Digital construction ‘critical’ to achieving net zero

A bearded male Skanska worker wearing hi-vis and a hard hat to the left in the background, with a female skanska worker wearing glasses, a hard hat and hi-vis to the right in the foreground.
Image courtesy of Skanska

Digital construction has a “critical” role to play in achieving net zero in the built environment, according to Skanska UK’s head of environment technical.

Skanska’s David Mason was speaking at yesterday’s Digital Construction Summit 2022 session examining digital construction’s role in achieving net zero.

Skanska has set itself the target of reaching net zero by 2045, including Scope 3 emissions from its supply chain.

Mason said that three key challenges for Skanska are the carbon in concrete and cement products, steel products, and its reliance on internal combustion engines.

To achieve net zero, Skanska needs to cut in the region of 12,000t of CO2 emissions a year. The company has used digital tools to calculate that for every £1m of revenue, it is generating 180t of carbon. It needs to reduce that by 11t a year to meet its target.

It is focusing on six key areas to reduce its carbon emissions:

  1. Carbon capability for key roles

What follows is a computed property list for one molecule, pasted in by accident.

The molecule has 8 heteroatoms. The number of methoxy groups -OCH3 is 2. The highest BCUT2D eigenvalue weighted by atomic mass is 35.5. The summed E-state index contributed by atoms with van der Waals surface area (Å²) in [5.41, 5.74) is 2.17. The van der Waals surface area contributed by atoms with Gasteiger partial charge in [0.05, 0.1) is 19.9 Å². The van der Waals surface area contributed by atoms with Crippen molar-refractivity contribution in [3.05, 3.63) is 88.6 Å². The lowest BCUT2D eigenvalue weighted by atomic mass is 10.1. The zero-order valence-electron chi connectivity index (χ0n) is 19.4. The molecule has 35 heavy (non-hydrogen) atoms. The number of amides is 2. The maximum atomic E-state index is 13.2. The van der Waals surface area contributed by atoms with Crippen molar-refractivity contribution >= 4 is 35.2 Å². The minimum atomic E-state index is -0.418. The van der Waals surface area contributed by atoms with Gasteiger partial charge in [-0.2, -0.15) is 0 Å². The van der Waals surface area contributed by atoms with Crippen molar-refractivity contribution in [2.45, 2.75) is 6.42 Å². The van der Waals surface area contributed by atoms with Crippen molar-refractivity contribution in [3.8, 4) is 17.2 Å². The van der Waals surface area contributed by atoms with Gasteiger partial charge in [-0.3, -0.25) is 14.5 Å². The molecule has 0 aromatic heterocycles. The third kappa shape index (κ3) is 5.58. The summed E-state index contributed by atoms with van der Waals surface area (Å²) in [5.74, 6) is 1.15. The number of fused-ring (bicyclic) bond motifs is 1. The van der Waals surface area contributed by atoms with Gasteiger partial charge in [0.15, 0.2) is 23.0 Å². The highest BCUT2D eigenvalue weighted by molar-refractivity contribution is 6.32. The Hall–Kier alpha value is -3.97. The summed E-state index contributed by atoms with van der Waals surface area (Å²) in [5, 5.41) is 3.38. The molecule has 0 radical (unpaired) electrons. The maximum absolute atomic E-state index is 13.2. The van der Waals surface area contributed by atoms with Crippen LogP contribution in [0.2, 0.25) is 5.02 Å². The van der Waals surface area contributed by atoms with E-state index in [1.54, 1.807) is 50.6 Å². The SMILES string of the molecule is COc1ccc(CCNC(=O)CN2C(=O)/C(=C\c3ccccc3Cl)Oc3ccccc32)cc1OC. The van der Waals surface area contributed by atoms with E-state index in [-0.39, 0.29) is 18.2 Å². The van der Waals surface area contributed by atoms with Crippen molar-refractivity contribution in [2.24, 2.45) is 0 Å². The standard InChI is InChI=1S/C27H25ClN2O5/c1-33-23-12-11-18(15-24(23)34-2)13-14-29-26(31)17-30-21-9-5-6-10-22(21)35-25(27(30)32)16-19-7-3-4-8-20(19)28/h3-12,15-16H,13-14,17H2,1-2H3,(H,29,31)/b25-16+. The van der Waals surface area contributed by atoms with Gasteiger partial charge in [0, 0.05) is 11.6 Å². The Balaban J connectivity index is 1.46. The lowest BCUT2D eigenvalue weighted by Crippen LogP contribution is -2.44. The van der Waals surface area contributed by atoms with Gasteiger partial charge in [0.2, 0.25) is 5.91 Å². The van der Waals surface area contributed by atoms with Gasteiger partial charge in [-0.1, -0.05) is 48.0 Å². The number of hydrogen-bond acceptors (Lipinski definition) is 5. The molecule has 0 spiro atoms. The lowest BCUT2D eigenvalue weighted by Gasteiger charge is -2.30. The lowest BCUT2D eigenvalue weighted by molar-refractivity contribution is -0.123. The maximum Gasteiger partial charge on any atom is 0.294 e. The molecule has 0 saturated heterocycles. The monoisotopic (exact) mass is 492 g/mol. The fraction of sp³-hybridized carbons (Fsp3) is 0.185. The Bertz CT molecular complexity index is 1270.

2. Carbon data and measurement
  3. Digital carbon management tools
  4. Net zero materials
  5. Net zero fleet and plant
  6. Supply chain collaboration

Mason said: “There’s some really promising developments going on which I think will help the industry deliver this net-zero challenge. I remain fully optimistic that it can be done. Digital construction has a critical role in achieving net zero across the built environment. It will take a lot longer to do it without much better digital.”

Eco Driver initiative

Meanwhile, Steven Sutch, director of plant hire firm L Lynch, described how his company has used digital tools and machine telematics to measure how long drivers leave machines idling. By cutting idling time, L Lynch has also managed to reduce CO2 emissions.

It launched a pilot of its Eco Driver exercise with Skanska, Costain and Strabag on HS2 in London.

With a focus on heavy machinery such as dumpers and rollers, the Eco Driver programme focused on educating and upskilling drivers with a view to reducing idling and therefore fuel consumption, as well as improving worker wellbeing by cutting exhaust fumes on site.

At the start of the programme, machine idling was at 41% for the 16 machines. Over 12 weeks, that reduced to 24%. L Lynch measured a 46% drop in CO2 consumption and saved its clients £10,000 in fuel.

Sutch said: “The trial has allowed us and our customers to identify operator behaviour and driving techniques through better collaboration with sites, and to report on CO2 emissions. The blend of telematics data and training has empowered behavioural change. This has resulted in tangible benefits for both us and our clients.

“If our machines don’t work as many hours, we don’t have to service them as regularly. It has provided cleaner air and a more sustainable construction site. The Eco Driver programme has enabled us to automate how we provide carbon reports. We have now collaborated with NOCN and CPA and this has been accredited as an approved training course for operators of machinery.”

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